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Re: Portfolio Housecleaning - Seeking Advice

Postby retiredjg » Sun May 05, 2013 6:29 pm

Televators wrote:... but I am a little overwhelmed and worried about screwing something up.

Don't worry too much about this. At first it can be confusing because there are so many "rules", but once you figure out which rules trump the others, it suddenly falls into place.


3. I feel like I have a lot of options, and my money is in a lot of funds/stocks. Is there a way to simplify this, but still be safe?

Things can be much simpler. It will also be easier to understand when it is simpler.


4. I have a lot of my portfolio in stock options, and I'm not sure how to treat those differently if appropriate?

Your stock options are the biggest weak point in your situation. Not that stock options are bad, just that you have too much of your wealth tied up in the same company that pays your salary. You need to reduce your stock options considerably. What are the tax consequences of doing something with the options?


Emergency Funds: 4 Months Expense in Cash (starting to look for a better option than savings)

You might increase this to 6 months. There's not a lot of choices other than savings. You could look at CDs for part of your emergency fund. You could consider I Bonds (realizing the money is NOT AVAILABLE for a year so you have to tread carefully there), or you could use some short term bonds for a little of it.



Desired Asset allocation: 70% stocks / 30% bonds (very much would like feedback, kind of copying what I see others do in similar situations)
Desired International allocation: 25% of stocks (same here)

These are both reasonable choices for your age.



Current retirement assets

Taxable account at Fidelity
0.42% Cash
1.78% Stock - International Business Machines (IBM)
0.32% Sprott Physical Silver Trust (PSLV)
5.60% Stock - Starbucks Coffee (SBUX)
2.81% Restricted Stock Units - Starbucks Coffee (SBUX)
21.70% Employee Stock Options (fully vested)- Starbucks Coffee (SBUX)

You should not be putting retirement money into a taxable account until you fill all your tax-advantaged accounts. And you should also not be saving money in a taxable account when there is moderate to high interest debt that you could pay off. What would be the tax consequences of getting rid of some of this?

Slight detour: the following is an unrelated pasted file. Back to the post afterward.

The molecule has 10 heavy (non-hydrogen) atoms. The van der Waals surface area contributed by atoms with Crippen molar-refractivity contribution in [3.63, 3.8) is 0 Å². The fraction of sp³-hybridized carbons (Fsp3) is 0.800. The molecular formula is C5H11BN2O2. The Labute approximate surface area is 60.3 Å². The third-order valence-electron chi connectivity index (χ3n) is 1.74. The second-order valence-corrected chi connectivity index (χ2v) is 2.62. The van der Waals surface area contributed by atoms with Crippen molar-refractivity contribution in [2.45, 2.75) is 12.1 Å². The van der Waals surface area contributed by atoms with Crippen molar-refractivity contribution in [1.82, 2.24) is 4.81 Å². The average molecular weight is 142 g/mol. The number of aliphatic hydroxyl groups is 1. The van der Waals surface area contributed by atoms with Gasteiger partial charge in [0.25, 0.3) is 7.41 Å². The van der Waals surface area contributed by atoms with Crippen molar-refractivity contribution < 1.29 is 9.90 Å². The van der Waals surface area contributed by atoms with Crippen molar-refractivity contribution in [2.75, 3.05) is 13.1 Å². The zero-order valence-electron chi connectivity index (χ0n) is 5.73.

His 401k at Fidelity <--This is way more funds than you need in this one account. But let's hear your plan for the taxable account before dealing with this.
[/b]19.75% Vanguard Target Retirement 2045 Trust II 0.13%
10.01% Vanguard Institutional Index Fund Institutional Shares (VINIX) 0.04%
5.72% Vanguard Total International Stock Index Fund Signal Shares (VTSGX) 0.16%
4.53% Vanguard FTSE Social Index Fund Institutional Shares (VFTNX) 0.16%
4.24% Vanguard Total Bond Market Index Fund Signal Shares (VBTSX) 0.10%
2.71% Vanguard Small Cap Index Fund Signal Shares (VSISX) 0.10%

His Roth IRA at Fidelity – Opened in 2012 <---much improvement possible here
[/b]0.78% Stock – American Tower Corporation (AMT)
1.01% Stock – Amazon.com Inc. (AMZN)
0.89% Stock – Disney Walt Co (DIS)
0.89% Stock – International Business Machines (IBM)
2.18% Cash (Just deposited for 2013)

Her 401k at 401Save.com (not very user friendly) <--again, many more funds than needed
[/b]1.56% American Funds Growth Fund of Amer A (AGTHX) 0.71%
1.60% American Funds Washington Mutual A (AWSHX) 0.62%
1.55% American Funds Invmt Co of Amer (AAIVSX) 0.62%
1.47% American Funds EuroPacific Gr A (AEPGX) 0.84%
1.65% American Funds Smallcap World A (SMCWX) 1.14%
6.85% American Funds Bond Fund of Amer A (ABNDX) 0.60%

Contributions

New annual Contributions
MAX his 401k (Company match 4-6% based on company performance) <--we need a number for the match
5% of salary (~$3000) her 401k (Discretionary company match up to 5%)
MAX his ROTH IRA (maxed for 2013)
Restricted Stock Units - Starbucks Coffee (SBUX) based on company performance <--Is this a bonus? Is this a match to your 401k?
~13% of salary Employee Stock Options - Starbucks Coffee (SBUX) <--is this by choice? If so, STOP DOING THIS till you get your company stock to a much smaller percentage of your savings.


[b]Funds available in his 401k <--many good choices

[b]Funds available in her 401k <--not great, but usable